About 5 years ago I bought jst's Nikon D100 when he was upgrading to something better. It's been a great camera and while I would definitely like something with a more contemporary sensor, the D100 is a solid body and worth more to me than I could sell it for.
There was just one major problem I'd been having with it. Over the years, I've done lots of lens swapping outside and in windy and dusty conditions. I've always pointed the body down when swapping lenses but the sensor (actually the sensor filter) has been no match for dust and pollen and other little nasties which have accumulated over time.
I was spending an increasing amount of time PhotoShopping out the various black dots and smudges that peppered my shots and so I finally opened up the camera, lifted the mirror and tried to blow out some of the dust with a nice little Giottos Rocket blower. That moved one or two specs and some larger pollen bits but didn't really do much to improve the situation.
Here's a shot of blue sky that I tuned up in PhotoShop to show the mess.
That's actually before I took the blower to it but the picture right after the blower really wasn't noticeably better. It was still bad enough that I didn't bother to even save the after shot so I could compare more closely.
I took to the Internets and read around about cleaning Nikon sensors and there were a number of success stories using dry and wet cleaning methods and a quite a few warnings about scratching or otherwise damaging sensors and shutters and whatnot. Nikon doesn't recommend user cleaning and doesn't even recommend letting a local camera shop mess about with the sensor.
So, I did what I do when I'm feeling helpless and frustrated and considering just buying something new to get around a problem. I consulted Twitter. I'm lucky that I've got decent number of photog friends and colleagues and within hours I had several suggestions for cleaning kits.
I went with a VisibleDust kit that has four swabs and a cleaning solution that's meant for both water and grease cleaning (not knowing what precisely was welding these nasties onto my sensor.) Adorama has a good variety of these and other kits.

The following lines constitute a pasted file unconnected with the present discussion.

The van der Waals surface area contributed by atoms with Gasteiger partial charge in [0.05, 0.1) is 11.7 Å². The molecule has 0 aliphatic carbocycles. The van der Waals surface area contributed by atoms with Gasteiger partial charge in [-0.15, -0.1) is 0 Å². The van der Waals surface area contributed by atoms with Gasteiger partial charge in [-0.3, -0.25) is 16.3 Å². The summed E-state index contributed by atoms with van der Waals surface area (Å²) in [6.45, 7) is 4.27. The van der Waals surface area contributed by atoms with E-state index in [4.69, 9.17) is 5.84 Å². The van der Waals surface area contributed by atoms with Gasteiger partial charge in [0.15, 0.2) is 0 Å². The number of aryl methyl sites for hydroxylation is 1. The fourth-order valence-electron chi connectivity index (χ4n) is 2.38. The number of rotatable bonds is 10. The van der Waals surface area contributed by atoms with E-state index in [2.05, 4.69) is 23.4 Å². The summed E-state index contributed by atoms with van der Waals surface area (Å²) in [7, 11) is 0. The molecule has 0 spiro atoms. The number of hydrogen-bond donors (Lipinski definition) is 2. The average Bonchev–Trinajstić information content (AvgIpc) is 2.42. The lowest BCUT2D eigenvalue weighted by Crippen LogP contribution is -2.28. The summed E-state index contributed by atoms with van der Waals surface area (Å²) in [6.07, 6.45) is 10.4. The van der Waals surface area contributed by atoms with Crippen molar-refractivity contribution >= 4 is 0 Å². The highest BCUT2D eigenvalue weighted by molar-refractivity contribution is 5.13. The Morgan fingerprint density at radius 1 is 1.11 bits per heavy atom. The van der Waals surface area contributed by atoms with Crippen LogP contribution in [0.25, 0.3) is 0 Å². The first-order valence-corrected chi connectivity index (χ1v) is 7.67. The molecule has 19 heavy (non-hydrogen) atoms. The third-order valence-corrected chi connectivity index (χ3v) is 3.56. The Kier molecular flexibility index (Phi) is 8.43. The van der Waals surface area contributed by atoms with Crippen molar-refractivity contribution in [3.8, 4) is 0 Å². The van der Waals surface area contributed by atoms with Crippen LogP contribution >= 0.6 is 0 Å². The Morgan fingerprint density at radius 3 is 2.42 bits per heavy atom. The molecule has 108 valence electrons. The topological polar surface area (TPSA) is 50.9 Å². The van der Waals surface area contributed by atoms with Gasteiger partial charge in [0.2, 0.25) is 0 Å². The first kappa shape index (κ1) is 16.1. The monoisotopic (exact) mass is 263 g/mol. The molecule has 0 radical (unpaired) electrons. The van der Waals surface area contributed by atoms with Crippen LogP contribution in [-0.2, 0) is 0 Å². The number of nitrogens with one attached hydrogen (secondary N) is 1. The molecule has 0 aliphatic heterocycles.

When the kit arrived, I did another round of rocket-blowing the sensor and then under good light I wet the swab, wiped across the sensor with medium pressure, flipped over the swab and wiped across it a second time. In just seconds the remaining cleaning fluid had evaporated and I could see that most of the naked-eye-visible particles were gone. Looking a bit closer though, I could still see several large particles near the top and bottom of the sensor so I repeated the cleaning with a new swab. With that cleaning, there were no more naked-eye-visible particles so I closed up the camera, went outside, and took a few f/22 sky shots.
Here's another shot tuned in PhotoShop to show the progress.
There are still a dozen flecks there of varying sizes. Comparing the photos, I think about half the flecks are new or moved ones, and so I suspect they're not "welded" to the sensor but there's one in the bottom left that's clearly the same spot and a few others that are suspiciously close. I suspect those are tough ones that just didn't move during both cleaning attempts. I'm actually OK with these results and I'll wait until it gets dusty again (but not nearly as bad as I let it get this time) before I try to get those tough spots.
Thanks again to my friends and colleagues who gave me the courage to take this on myself. I'm very pleased with the results I got -- especially that it cost only about $25 and I didn't break or scratch or otherwise ruin my sensor :)
Here's a quick APNG I put together to show you the before and after. The purple circles show the dust that survived the cleanings and the green circles show dust that's new or moved since the first test image.